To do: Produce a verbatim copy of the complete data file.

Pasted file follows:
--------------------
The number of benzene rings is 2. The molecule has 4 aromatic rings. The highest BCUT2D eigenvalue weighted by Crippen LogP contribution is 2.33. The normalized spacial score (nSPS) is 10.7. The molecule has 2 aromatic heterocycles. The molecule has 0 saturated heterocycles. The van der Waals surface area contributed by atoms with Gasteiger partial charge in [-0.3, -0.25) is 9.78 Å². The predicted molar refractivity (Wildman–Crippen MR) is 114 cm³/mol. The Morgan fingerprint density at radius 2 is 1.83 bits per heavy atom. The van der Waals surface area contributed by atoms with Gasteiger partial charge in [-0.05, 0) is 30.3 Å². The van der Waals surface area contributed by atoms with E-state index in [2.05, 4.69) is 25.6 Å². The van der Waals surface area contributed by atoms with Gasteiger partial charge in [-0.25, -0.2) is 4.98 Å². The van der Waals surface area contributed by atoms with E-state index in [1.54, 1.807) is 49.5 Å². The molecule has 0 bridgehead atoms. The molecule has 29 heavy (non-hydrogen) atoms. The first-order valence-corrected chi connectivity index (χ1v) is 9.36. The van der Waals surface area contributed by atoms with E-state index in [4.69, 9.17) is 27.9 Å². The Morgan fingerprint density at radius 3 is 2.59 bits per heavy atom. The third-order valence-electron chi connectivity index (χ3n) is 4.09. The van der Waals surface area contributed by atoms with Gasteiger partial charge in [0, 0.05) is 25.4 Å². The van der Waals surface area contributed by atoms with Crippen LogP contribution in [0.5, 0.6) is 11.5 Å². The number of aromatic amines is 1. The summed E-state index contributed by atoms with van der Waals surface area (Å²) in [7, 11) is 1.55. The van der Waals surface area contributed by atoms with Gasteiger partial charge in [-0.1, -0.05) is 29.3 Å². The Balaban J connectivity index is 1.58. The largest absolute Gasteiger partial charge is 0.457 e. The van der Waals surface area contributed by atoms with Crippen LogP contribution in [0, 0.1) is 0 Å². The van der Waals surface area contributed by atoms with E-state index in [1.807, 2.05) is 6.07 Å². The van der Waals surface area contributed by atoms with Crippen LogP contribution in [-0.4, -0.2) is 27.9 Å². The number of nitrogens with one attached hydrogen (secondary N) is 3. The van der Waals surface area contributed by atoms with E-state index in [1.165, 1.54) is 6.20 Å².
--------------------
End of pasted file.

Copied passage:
The number of benzene rings is 2. The molecule has 4 aromatic rings. The highest BCUT2D eigenvalue weighted by Crippen LogP contribution is 2.33. The normalized spacial score (nSPS) is 10.7. The molecule has 2 aromatic heterocycles. The molecule has 0 saturated heterocycles. The van der Waals surface area contributed by atoms with Gasteiger partial charge in [-0.3, -0.25) is 9.78 Å². The predicted molar refractivity (Wildman–Crippen MR) is 114 cm³/mol. The Morgan fingerprint density at radius 2 is 1.83 bits per heavy atom. The van der Waals surface area contributed by atoms with Gasteiger partial charge in [-0.05, 0) is 30.3 Å². The van der Waals surface area contributed by atoms with E-state index in [2.05, 4.69) is 25.6 Å². The van der Waals surface area contributed by atoms with Gasteiger partial charge in [-0.25, -0.2) is 4.98 Å². The van der Waals surface area contributed by atoms with E-state index in [1.54, 1.807) is 49.5 Å². The molecule has 0 bridgehead atoms. The molecule has 29 heavy (non-hydrogen) atoms. The first-order valence-corrected chi connectivity index (χ1v) is 9.36. The van der Waals surface area contributed by atoms with E-state index in [4.69, 9.17) is 27.9 Å². The Morgan fingerprint density at radius 3 is 2.59 bits per heavy atom. The third-order valence-electron chi connectivity index (χ3n) is 4.09. The van der Waals surface area contributed by atoms with Gasteiger partial charge in [0, 0.05) is 25.4 Å². The van der Waals surface area contributed by atoms with Crippen LogP contribution in [0.5, 0.6) is 11.5 Å². The number of aromatic amines is 1. The summed E-state index contributed by atoms with van der Waals surface area (Å²) in [7, 11) is 1.55. The van der Waals surface area contributed by atoms with Gasteiger partial charge in [-0.1, -0.05) is 29.3 Å². The Balaban J connectivity index is 1.58. The largest absolute Gasteiger partial charge is 0.457 e. The van der Waals surface area contributed by atoms with Crippen LogP contribution in [0, 0.1) is 0 Å². The van der Waals surface area contributed by atoms with E-state index in [1.807, 2.05) is 6.07 Å². The van der Waals surface area contributed by atoms with Crippen LogP contribution in [-0.4, -0.2) is 27.9 Å². The number of nitrogens with one attached hydrogen (secondary N) is 3. The van der Waals surface area contributed by atoms with E-state index in [1.165, 1.54) is 6.20 Å².